BY TRONE DOWD
High schools from around the borough had the unique opportunity last Friday at Milton G. Bassin Performance Center at York College; to participate in a chance to learn the particulars of science, technology, engineering and mathematic fields as part of the Ten 80 program. Sponsored by the U.S. Army, the country-wide initiative is getting young men and women involved in the sciences and tech at early age and preparing them for the countless fields that use the fundamentals of STEM.
Terri Stripling, president of Ten 80, described the event as a pep rally for STEM, getting students, regardless of prior interest in the fields, excited and involved in programming. At the event, students are put into groups of five based on subtopics in the STEM field. Students are tasked to come up with an invention of their own before giving a 30 second elevator pitch for their invention. They then continue working on and honing the idea before submitting it again taking the necessary steps they’ll need to make the pitch a reality. The team with the winning pitch receives $500 per team member.
As a result of the event, each of the high schools are able to bring back what they learned to their school in the form of an engineering course and computer science clubs. These programs would be funded by the U.S. Army, hopefully exposing children who would otherwise have to search out ways to learn STEM causes. In 2015 alone, the program has visited 12 cities with this goal in mind.
At Friday’s program, 18 schools, including the Academy of Finance and Enterprise High School, the Queens High School for the Science at York College, Jamaica Gateway to the Sciences High School and Mathematics, Science Research and Technology High School from Southeast Queens were in attendance. More than 840 students participated.
“Today is mainly about STEM and how it applies to innovation and invention,” said Stripling. “Almost every one of these students wants to be involved in what they would think of as an innovative team, an innovative culture. For them to be a valuable teammate in that innovative team, they would have to understand what it means. Today is about these kids learning to work as a team, understanding what leadership means, understanding intellectual property and find the piece that interests them.”
Stripling said that the Ten 80 event is usually just the beginning of a long term relationship between the participating school and the STEM advocacy program.
“We have 15 schools here today,” Stripling said. “If 10 of them decide to start some sort of STEM course in their school, we will just maintain that relationship with them. Our people will train the teachers, the teachers interested in learning more about STEM benefit from this and of course the students that may have only been thinking about theatre or art club will realize that those have a place in STEM learning.”
The teachers that attended the event from each school are also able to get involved and learn a few things from Ten 80 educators. Stripling said that the following week, Ten 80 would hold a webinar to introduce opportunities for them, and help craft STEM programs in a way that is comfortable for teachers and beneficial and effective for the students. these can be applied by either January or the following school year.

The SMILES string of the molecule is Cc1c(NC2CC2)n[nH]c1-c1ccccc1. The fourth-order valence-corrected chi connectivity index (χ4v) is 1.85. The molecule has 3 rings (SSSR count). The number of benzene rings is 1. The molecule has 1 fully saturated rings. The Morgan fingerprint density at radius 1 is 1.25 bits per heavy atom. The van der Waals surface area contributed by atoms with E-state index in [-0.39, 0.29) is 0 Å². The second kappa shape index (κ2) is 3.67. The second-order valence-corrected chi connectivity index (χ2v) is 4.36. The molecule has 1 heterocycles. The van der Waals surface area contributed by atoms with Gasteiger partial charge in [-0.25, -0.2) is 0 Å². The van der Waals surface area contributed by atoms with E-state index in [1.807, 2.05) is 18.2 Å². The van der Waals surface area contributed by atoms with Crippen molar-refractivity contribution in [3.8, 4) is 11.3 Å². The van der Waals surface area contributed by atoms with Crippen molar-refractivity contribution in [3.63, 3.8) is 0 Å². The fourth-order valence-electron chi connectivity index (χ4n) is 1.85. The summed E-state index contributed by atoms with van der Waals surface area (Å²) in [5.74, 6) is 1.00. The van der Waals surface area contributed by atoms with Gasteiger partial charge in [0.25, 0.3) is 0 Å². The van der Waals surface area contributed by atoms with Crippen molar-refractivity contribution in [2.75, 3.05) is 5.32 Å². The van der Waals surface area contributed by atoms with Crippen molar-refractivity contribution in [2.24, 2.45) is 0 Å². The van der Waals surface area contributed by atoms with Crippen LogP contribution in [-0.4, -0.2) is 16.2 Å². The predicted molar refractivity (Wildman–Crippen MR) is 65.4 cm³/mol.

The event brought in a ton of big names in the STEM field to help the kids, including professional drag racer Antron Brown, the first African American to win an NRHA Top Fuel World Championship, taking home the prize in 2012 and 2015 and Lt Colonel Richard B. Gussenhoven, a professor of military science at CUNY.
“Well STEM, just from all the ways we use it in our current development in racing and in life period, it’s becoming the fundamental building blocks in anything that we do now,” Brown said. “Anything that we do in today’s world, this is where it’s created from.”
Brown spoke about the impacts STEM development has had on the world of racing. He mentioned that it has increased the rate at which breakthroughs are made as well as the usefulness of testing use of the previously mentioned building blocks.
“We have come farther in racing in the last five years then racing has in 30 years prior through STEM,” Brown said. “We break barriers every year where as before it would take them anywhere from five to eight years through trial and error.”
Gussenhoven spoke on the impact STEM has had on the U.S. military and how it has helped them aid the needy overseas.
“Our most recent deployment of troops that most people don’t recognize was to West Africa to support the control of the ebola outbreak,” Gussenhoven said. “Why did they call the U.S. Army? Because we were able to build a small city in the middle of the desert and be able to supply full medical facilities in order for the international organizations to come in and provide the medical personnel to combat the virus. That’s the kind of capability we have. The problems of the world can be solved with technology.”
Erzulie Mars, Executive Assistant to the Vice President of Student Development at York, helped get the program off the ground. She said the program was a part of York’s efforts to build bright futures for students borough wide.
“This whole event is a part of the commitment of York’s mission statement to spark minds and enrich lives even outside of the college realm,” Mars said. “It doesn’t start with the admissions process. It doesn’t start with the new students orientation. It’s very important to have a relationship with the high schools. This is our market. For students this is very important. STEM is the future and we know this. Hopefully an event like this will spark interests.”
Reach Trone Dowd at (718) 357-7400 x123, firstname.lastname@example.org or @theloniusly.